When a Florida court looks at dividing property in a divorce, most of the division occurs in property that was acquired during the marriage, what we call “marital property.” Property acquired before marriage, or what we call “separate property,” is rarely touched.
There are some exceptions, where property acquired during the marriage is considered separate property. Inheritance and punitive damages in a personal injury lawsuit are the straightforward type of property which is “separate” even if acquired during marriage. Gifts from a third party to only one spouse are also separate, but most authorities agree that the fact that it is given to only one party needs to be documented, and gifts from the parents of one of the spouses during the marriage are considered marital property as the gifts were given to the two of them as a (then) couple.
Appreciation of marital property which was not the result of the other spouse’s efforts is also separate. A good example of that is stocks and real estate prices that rise due to the market. Appreciation of a business-type property is considered to be the result of the other spouse’s efforts, even if the other spouse did not do much in the marriage.
Some of the non-obvious types of property subject to division in a Florida divorce are: pension, professional degree or license, professional practice or business. A pension is only split if it is vested during the marriage. Vesting of a pension typically occurs after five years of work. If a pension has not yet matured during the marriage, a Qualified Domestic Relations Order is issued to the pension provider to disburse a percentage of the pension to the divorced spouse once the benefits mature.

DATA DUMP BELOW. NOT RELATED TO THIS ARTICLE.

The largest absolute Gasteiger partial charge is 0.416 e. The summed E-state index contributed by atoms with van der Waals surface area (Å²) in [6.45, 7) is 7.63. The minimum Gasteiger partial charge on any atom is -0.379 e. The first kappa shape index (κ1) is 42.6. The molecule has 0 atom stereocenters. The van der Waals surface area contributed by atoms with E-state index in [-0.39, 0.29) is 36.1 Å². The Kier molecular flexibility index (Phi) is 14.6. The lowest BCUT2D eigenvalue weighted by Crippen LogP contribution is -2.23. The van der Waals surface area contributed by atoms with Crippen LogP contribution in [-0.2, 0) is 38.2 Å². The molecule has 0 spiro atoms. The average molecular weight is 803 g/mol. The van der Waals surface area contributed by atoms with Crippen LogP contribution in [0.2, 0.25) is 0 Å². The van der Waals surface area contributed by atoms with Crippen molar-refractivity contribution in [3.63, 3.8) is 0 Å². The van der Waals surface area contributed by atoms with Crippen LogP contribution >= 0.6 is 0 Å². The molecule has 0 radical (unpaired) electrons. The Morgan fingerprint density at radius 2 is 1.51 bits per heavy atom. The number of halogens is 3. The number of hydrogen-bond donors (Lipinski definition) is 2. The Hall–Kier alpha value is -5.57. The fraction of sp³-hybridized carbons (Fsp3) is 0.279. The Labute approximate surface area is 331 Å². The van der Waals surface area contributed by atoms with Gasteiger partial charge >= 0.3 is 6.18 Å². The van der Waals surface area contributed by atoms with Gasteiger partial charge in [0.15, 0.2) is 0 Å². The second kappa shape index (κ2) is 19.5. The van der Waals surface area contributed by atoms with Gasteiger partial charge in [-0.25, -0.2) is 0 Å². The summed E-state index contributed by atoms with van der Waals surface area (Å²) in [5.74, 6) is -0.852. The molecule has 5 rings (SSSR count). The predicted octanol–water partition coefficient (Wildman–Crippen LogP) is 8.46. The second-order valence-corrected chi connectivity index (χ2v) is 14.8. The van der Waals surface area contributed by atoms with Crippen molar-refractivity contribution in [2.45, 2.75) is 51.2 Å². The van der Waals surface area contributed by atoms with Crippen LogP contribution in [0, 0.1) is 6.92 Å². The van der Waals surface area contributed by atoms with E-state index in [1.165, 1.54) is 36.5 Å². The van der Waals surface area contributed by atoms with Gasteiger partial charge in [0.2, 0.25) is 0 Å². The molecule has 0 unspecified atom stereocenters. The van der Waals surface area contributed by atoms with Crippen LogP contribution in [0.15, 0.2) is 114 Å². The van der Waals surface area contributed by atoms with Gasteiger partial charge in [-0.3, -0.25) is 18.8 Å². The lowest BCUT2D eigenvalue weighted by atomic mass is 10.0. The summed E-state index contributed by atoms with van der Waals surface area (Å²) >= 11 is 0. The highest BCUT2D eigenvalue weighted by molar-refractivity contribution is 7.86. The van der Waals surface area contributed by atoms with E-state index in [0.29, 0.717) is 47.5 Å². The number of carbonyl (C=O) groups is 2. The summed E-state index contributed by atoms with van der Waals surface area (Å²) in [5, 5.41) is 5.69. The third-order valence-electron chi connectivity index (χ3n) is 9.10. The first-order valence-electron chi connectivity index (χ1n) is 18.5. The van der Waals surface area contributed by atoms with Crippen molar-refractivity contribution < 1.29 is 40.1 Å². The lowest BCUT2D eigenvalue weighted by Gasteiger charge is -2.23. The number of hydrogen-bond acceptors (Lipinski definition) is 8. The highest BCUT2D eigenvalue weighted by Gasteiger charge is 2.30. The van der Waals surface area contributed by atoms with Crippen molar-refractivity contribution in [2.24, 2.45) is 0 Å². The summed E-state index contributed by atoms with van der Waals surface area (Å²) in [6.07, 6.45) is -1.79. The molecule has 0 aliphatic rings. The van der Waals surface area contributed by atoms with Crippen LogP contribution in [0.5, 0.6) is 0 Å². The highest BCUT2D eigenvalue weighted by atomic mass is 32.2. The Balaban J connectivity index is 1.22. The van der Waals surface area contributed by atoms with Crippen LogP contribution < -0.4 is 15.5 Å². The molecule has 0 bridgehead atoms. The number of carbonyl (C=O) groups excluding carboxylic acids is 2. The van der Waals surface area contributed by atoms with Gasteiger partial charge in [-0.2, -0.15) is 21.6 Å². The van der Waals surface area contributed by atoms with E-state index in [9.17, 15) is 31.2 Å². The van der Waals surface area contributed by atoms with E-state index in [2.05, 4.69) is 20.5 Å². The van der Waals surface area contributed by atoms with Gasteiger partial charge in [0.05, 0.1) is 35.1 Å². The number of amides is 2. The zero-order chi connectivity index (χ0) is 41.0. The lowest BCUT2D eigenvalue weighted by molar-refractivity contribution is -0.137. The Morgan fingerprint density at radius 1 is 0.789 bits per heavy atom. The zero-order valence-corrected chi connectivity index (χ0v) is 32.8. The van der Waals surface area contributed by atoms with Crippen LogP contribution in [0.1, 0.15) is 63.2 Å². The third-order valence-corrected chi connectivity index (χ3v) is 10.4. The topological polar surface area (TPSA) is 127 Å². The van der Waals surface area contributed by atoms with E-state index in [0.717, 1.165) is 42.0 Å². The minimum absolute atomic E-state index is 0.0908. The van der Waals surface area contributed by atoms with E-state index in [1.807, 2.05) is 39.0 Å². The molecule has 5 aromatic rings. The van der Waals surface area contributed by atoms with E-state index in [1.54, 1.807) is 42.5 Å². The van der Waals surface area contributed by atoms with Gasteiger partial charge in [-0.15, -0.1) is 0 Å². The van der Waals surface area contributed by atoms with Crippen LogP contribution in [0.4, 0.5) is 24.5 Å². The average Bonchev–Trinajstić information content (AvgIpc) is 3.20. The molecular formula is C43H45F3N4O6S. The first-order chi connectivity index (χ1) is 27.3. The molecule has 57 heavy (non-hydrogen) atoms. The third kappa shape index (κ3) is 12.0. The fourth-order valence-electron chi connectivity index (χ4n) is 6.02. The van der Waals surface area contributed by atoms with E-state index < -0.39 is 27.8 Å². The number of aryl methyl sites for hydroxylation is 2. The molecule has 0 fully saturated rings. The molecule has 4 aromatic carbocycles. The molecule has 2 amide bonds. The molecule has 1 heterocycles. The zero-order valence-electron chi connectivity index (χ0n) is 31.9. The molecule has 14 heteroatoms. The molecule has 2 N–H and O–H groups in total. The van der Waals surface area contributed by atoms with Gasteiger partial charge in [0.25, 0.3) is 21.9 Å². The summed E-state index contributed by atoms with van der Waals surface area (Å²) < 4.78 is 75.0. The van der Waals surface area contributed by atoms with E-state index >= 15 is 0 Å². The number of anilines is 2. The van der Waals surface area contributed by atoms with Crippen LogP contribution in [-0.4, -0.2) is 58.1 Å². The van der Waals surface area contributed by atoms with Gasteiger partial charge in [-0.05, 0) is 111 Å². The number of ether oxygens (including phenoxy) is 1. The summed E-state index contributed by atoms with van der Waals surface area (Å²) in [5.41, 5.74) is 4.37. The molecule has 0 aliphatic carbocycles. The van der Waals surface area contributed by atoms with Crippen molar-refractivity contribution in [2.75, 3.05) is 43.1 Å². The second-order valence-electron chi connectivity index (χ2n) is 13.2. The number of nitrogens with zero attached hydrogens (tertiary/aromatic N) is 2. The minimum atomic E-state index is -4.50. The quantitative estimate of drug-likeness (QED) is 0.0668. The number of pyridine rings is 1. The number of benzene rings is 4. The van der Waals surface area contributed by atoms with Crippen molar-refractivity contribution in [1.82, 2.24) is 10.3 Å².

In dividing property in a divorce a court does not always do a 50/50 split. In many cases the distribution is more like 70/30, and in some it’s 0/100. This is especially true if you consider other factors such as alimony and child support.
The most important factor the court looks at is the duration of the marriage. If the parties were married for a short time, property is often returned to the way it was before the marriage. Marriages over five years are considered a “marriage of long duration,” and the split of marital property is 50/50 or more.
The spouse with less income often requests that the court consider their the age, health, and earning capacity and give them a bigger share of the property, claiming that they are not so young as to re-enter the workforce in full capacity and therefore depend on the property distribution in a divorce to maintain their lifestyle. High alimony does not necessarily diminish the share of the spouse who receives alimony, but sometimes it does.
If the parties own a house or an apartment and one of the parties has full custody of the children, that person usually requests an exclusive right to occupy the marital residence until the youngest of the children turns 21. Depending on how long that is, the other spouse responds that some property distribution should be offset to compensate them for the loss use of the property.
This was a short summary of how property division works in a Florida divorce. If you would like to discuss your divorce with me, call my office and set up an appointment, and I’ll be happy to speak with you.